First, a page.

22. 22. Lavaud J, Rousseau B, Etienne AL (2004) General features of photoprotection by energy dissipation in planktonic diatoms (bacillariophyceae). J Phycol 40: 130–137.
  23. 23. Dimier C, Corato F, Tramontano F, Brunet C (2007) Photoprotection and xanthophyll-cycle activity in three marine diatoms. J Phycol 43: 937–947.
  24. 24. Goss R, Annpinto E, Wilhelm C, Richter M (2006) The importance of a highly active and Δph-regulated diatoxanthin epoxidase for the regulation of the PS II antenna function in diadinoxanthin cycle containing algae. J Plant Physiol 163: 1008–1021.
  25. 25. Schumann A, Goss R, Jakob T, Wilhelm C (2007) Investigation of the quenching efficiency of diatoxanthin in cells of Phaeodactylum tricornutum (bacillariophyceae) with different pool sizes of xanthophyll cycle pigments. Phycologia 46: 113–117.
  26. 26. Brunet C, Lavaud J (2010) Can the xanthophyll cycle help extract the essence of the microalgal functional response to a variable light environment? J Plankton Res 32: 1609–1617.
  27. 27. Lavaud J, Strzepek RF, Kroth PG (2007) Photoprotection capacity differs among diatoms: Possible consequences on the spatial distribution of diatoms related to fluctuations in the underwater light climate. Limnol Oceanogr 52: 1188–1194.
  28. 28. Dimier C, Giovanni S, Ferdinando T, Brunet C (2009) Comparative Ecophysiology of the Xanthophyll Cycle in Six Marine Phytoplanktonic Species. Protist 160: 397–411.
  29. 29. Kropuenske LR, Mills MM, van Dijken GL, Alderkamp AC, Berg GM, et al. (2010) Strategies and rates of photoacclimation in two major southern ocean phytoplankton taxa: Phaeocystis antarctica (Haptophyta) and Fragilariopsis cylindrus (Bacillariophyceae). J Phycol 46: 1138–1151.
  30. 30. van de Poll WH, Lagunas M, de Vries T, Visser RJW, Buma AGJ (2011) Non-photochemical quenching of chlorophyll fluorescence and xanthophyll cycle responses after excess PAR and UVR in Chaetoceros brevis, Phaeocystis antarctica and coastal Antarctic phytoplankton. Mar Ecol Progr Ser 426: 119–131.
  31. 31. Niyogi KK (1999) Photoprotection revisited: genetic and molecular approaches. Annu Res Plant Phys 50: 333–359.
  32. 32. Verhoeven A, Bugos R, Yamamoto H (2001) Transgenic tobacco with suppressed zeaxanthin formation is susceptible to stress-induced photoinhibition. Photosynth Res 67: 27–39.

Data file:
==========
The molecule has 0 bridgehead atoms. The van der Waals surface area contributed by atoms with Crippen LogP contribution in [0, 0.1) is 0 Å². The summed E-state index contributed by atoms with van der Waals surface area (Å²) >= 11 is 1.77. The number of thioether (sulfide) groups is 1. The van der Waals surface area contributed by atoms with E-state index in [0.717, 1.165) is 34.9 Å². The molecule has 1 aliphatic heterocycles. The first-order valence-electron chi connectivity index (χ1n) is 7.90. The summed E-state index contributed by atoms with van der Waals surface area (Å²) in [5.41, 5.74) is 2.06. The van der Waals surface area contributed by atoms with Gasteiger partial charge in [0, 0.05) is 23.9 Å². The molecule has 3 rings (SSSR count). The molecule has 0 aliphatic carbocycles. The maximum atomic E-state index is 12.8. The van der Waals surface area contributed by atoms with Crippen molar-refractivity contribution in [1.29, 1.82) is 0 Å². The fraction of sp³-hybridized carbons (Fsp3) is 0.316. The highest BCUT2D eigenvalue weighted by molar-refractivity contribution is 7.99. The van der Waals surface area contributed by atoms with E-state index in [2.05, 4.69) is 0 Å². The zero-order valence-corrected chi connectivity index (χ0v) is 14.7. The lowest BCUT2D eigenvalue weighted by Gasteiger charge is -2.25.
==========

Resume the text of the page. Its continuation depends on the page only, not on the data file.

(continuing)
33. 33. Kalituho L, Rech J, Jahns P (2007) The roles of specific xanthophylls in light utilization. Planta 225: 423–439.
  34. 34. Meister G, Tuschl T (2004) Mechanisms of gene silencing by double-stranded RNA. Nature 431: 343–349.
  35. 35. De Riso V, Raniello R, Maumus F, Rogato A, Bowler C, et al. (2009) Gene silencing in the marine diatom Phaeodactylum tricornutum. Nucleic Acids Res 37: e96.
  36. 36. Bailleul B, Rogato A, de Martino A, Coesel S, Cardol P, et al. (2010) An atypical member of the light-harvesting complex stress-related protein family modulates diatom responses to light. Proc Natl Acad Sci USA 107: 18214–18219.
  37. 37. Zaslavskaia LA, Lippmeier JC, Kroth PG, Grossman AR, Apt KE (2000) Transformation of the diatom Phaeodactylum tricornutum (bacillariophyceae) with a variety of selectable marker and reporter genes. J Phycol 36: 379–386.
  38. 38. Kroth PG (2007) Genetic transformation; a tool to study protein targeting in diatoms. In: Van der Giezen M, editor. Methods in Molecular Biology - Protein Targeting Protocols. Totowa, NJ, USA: Humana Press. pp. 257–268.
  39. 39. Govindjee (2002) A role for a light-harvesting antenna complex of photosystem ii in photoprotection. Plant Cell 14: 1663–1668.
  40. 40. Oxborough K (2004) Imaging of chlorophyll a fluorescence: theoretical and practical aspects of an emerging technique for the monitoring of photosynthetic performance. J Exp Bot 55: 1195–1205.
  41. 41. Olsen P, Ambros V (1999) The lin-4 regulatory RNA controls developmental timing in Caenorhabditis elegans by blocking LIN-14 protein synthesis after the initiation of translation. Dev Biol 216: 671–680.
  42. 42. Brodersen P, Sakvarelidze-Achard L, Bruun-Rasmussen M, Dunoyer P, Yamamoto YY, et al. (2008) Widespread translational inhibition by plant miRNAs and siRNAs. Science 320: 1185–1190.
  43. 43. Gandikota M, Birkenbihl RP, Hoehmann S, Cardon GH, Saedler H, et al. (2007) The miRNA156/157 recognition element in the 3′ UTR of the Arabidopsis SBP box gene SPL3 prevents early flowering by translational inhibition in seedlings. Plant J 49: 683–693.